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A guide to asking for evidence
Not sure who or what to believe? You’re not alone! Every day we hear from celebrities, commentators, companies, organisations and politicians who tell us to change our lifestyle or buy a product, support a new policy or sign a petition.
If you’re not sure about something you’ve read or seen, why not #AskforEvidence?
Just ask! Your message doesn’t need to be long. It can be as simple as:
Dear Sir or Madam,
I was interested to [see/ read in/ hear] the claim [you/ your organisation/ your company] made that [insert claim here].
Please can you send me the evidence you have to support this claim?
I am asking as part of the Ask for Evidence campaign and will share the response I get publicly.
Seen an ad that sounds too good to be true? Curious about promises or claims made by a company or influencer? Why not email the company or influencer making the claim – or reach out to them on social media? Keep us in the loop via email firstname.lastname@example.org, on our Facebook page or Twitter @senseaboutsci using the hashtag #AskforEvidence.
Most websites will have a contact email or a form where you can ask your question. If you can’t find one, try phoning to ask for the best way to get in contact. If you're having trouble finding the right person to ask, or if you don't receive a reply, get in touch with us via email email@example.com, through our Facebook page or Twitter @senseaboutsci.
We’ve had lots of practice and we’re here to help!
We are all affected by decisions our local councillors, MPs, MEPs, and government bodies make. If you disagree with a decision, or just want to know more about how and why it was made, why not start by asking for evidence?
If you’re not sure who your local or national representative is, you can find out at WritetoThem. Just enter your postcode and you will receive all the names and contact info. There are guidelines on this site about how to write to your local reps too. Top tip: don’t forget to mention that you’re a constituent.
Seen an article you think is misleading or just plain wrong? Why not write to the journalist and ask to see their evidence? A newspaper or magazine should list individual journalists emails -- or at least a general one. Try the publication’s website first. Journalists are usually active on social media so you can also try contacting them there.
Have an issue with a headline? Here’s something you may not know: journalists often don’t write their headlines! Often that’s the sub-editor’s job. If you see a headline that is misleading or misinformed, write to the editor of the publication.
If it’s a health claim or promise, then ask about the science behind the claim: What kind of testing has been done (controlled, blinded tests; a clinical trial; lab studies on an ingredient)? What is the mechanism behind the science? Ask about the status of evidence for the claim: has the research been peer reviewed and published? Has it been replicated?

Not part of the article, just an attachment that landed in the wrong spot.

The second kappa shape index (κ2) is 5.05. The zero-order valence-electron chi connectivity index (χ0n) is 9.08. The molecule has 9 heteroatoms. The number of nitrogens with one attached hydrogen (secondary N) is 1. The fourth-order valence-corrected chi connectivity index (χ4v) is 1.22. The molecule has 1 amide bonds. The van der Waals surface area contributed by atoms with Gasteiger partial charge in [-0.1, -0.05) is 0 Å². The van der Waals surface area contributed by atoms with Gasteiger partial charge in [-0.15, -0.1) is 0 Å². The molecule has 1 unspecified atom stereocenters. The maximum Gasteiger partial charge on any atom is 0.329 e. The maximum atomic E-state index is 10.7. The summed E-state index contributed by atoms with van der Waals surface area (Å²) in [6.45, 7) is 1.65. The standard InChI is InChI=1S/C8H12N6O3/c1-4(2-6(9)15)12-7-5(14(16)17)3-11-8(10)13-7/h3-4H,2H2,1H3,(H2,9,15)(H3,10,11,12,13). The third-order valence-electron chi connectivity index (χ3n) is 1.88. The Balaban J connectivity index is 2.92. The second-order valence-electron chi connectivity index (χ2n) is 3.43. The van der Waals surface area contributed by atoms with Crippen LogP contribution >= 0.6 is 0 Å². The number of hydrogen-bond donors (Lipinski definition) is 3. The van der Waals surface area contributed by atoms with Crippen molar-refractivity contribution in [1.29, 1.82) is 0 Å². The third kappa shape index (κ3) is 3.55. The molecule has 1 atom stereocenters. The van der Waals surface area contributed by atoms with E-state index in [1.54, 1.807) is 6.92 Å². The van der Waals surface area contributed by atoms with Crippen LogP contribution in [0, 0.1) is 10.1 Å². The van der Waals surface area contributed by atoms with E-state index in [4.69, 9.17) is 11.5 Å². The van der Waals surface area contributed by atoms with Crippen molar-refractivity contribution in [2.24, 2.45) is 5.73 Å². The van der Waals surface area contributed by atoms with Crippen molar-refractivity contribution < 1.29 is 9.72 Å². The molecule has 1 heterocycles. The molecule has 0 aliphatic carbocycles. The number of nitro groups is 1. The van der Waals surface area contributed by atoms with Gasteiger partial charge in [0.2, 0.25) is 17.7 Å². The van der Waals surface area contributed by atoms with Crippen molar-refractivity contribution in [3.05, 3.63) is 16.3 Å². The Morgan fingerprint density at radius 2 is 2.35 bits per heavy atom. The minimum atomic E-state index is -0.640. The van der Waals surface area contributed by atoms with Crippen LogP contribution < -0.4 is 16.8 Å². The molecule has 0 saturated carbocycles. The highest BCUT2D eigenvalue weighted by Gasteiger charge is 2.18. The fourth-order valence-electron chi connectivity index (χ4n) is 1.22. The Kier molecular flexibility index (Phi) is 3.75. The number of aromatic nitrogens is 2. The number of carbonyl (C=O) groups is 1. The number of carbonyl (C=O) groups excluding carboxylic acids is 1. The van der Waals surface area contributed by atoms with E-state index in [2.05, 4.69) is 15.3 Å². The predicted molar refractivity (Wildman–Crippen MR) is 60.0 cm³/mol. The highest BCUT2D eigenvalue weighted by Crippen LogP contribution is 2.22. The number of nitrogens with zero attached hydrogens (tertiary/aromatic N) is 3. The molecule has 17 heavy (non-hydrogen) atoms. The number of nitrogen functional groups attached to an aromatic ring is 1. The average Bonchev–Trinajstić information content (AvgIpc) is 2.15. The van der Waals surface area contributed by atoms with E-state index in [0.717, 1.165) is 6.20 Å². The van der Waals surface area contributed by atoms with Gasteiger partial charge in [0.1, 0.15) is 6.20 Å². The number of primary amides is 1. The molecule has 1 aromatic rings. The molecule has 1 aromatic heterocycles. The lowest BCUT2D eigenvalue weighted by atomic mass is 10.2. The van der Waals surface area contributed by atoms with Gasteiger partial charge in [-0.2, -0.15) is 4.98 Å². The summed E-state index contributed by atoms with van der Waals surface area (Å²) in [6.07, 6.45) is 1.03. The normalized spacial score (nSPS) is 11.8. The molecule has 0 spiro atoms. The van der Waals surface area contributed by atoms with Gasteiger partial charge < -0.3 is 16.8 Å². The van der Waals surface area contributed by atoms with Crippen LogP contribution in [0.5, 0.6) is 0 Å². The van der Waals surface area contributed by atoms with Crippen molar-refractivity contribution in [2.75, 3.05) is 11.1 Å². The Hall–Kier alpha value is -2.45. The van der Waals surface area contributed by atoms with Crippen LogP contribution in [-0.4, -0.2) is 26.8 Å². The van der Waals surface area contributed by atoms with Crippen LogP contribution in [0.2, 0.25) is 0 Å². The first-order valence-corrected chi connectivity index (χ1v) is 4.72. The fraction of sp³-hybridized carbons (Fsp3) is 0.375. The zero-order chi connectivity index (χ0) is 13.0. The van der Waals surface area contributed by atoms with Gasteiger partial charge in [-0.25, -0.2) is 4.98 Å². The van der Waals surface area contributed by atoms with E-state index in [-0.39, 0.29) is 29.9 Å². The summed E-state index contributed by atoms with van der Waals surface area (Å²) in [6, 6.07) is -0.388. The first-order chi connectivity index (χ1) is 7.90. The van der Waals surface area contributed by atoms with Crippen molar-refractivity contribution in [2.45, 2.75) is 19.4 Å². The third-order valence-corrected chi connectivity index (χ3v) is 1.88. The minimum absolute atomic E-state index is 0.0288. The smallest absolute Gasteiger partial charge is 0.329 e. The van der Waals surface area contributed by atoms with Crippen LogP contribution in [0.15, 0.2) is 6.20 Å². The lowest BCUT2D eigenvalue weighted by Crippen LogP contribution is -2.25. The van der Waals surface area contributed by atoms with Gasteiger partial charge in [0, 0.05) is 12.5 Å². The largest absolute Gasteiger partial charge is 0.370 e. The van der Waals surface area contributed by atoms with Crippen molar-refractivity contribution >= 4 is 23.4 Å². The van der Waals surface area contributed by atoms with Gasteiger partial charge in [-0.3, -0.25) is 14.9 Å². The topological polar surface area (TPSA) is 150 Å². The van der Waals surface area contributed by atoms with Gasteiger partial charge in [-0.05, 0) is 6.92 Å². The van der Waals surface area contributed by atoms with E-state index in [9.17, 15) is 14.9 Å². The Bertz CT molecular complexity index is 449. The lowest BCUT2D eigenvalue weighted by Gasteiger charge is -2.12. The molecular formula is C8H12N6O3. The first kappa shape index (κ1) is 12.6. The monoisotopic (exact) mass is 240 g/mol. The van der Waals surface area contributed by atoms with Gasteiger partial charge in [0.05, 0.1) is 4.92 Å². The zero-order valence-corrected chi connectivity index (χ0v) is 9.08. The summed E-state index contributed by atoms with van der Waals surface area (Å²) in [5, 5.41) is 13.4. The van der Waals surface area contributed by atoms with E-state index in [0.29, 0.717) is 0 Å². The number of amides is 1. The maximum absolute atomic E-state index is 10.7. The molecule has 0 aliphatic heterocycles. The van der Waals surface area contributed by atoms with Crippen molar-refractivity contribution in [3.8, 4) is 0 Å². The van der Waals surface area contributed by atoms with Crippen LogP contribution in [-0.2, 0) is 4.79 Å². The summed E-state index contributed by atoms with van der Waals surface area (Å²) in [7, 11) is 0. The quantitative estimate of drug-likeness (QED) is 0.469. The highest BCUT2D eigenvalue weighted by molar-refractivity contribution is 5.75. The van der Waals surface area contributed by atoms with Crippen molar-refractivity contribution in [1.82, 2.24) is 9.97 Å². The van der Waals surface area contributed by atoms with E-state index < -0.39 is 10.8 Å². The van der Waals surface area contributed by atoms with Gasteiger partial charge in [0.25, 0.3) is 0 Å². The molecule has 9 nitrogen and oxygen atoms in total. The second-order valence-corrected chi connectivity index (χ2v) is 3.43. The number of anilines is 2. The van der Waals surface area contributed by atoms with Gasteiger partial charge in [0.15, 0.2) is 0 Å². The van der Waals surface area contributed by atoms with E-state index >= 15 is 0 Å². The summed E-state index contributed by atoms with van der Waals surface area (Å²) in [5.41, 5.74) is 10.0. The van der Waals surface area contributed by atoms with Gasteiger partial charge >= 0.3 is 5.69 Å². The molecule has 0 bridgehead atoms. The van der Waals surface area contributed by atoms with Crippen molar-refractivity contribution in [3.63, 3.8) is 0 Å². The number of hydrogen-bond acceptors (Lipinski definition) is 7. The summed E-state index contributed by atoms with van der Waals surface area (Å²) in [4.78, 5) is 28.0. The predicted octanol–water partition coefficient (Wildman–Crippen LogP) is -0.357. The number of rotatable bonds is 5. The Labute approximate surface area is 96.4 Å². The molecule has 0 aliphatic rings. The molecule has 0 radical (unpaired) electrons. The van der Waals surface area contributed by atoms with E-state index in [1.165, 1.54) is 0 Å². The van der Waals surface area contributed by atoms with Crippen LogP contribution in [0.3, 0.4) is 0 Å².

The answers to these questions should give you a good indication about whether the claims stack up. See the Understand Evidence section of this site for more tips on what's reliable evidence.
If it’s a social or policy claim or decision, ask to see the research or studies behind the decision.
To get a better idea of what to ask, and what to expect in response, read some of our Ask for Evidence Stories.
Get in touch, we’re here to help! We can even put you in touch with a scientist to help you understand the response you’ve received. Email us firstname.lastname@example.org or get in touch via our Facebook page or Twitter @senseaboutsci using the hashtag #AskforEvidence.
Yes! Check out our Ask for Evidence Stories to see the impact that asking for evidence can have. We want to make celebrities, commentators, companies, organisations and politicians take responsibility for the promises they make. If they want us to believe them, change our lifestyle or behaviour, buy their products or vote for them, then they should share the evidence they have to back up their claims and promises. If we all keep asking, then sharing and talking about evidence will become the norm.
The scientific process is impartial. You might begin a science experiment with a prediction of what will happen, but you don’t let your preconceptions affect the outcome. It’s good to have the same attitude when asking for evidence. Don’t let your own views stop you from listening; let whoever is making the claim have the chance to show you their evidence.
It’s just as important to applaud the good use of evidence as it is to hold those misusing evidence to account. So if you get a good answer, great! Please share that. If you get an answer you can’t understand or that doesn’t make sense, then please share that too. We’re here to help.
The Advertising Standards Authority (ASA) works to make sure all advertising wherever it appears is legal, decent, honest and truthful. You can lodge a complaint on their website: https://www.asa.org.uk/make-a-complaint.html
The UK’s independent fact checking charity
IPSO are the independent regulator of most of the UK's newspapers and magazines.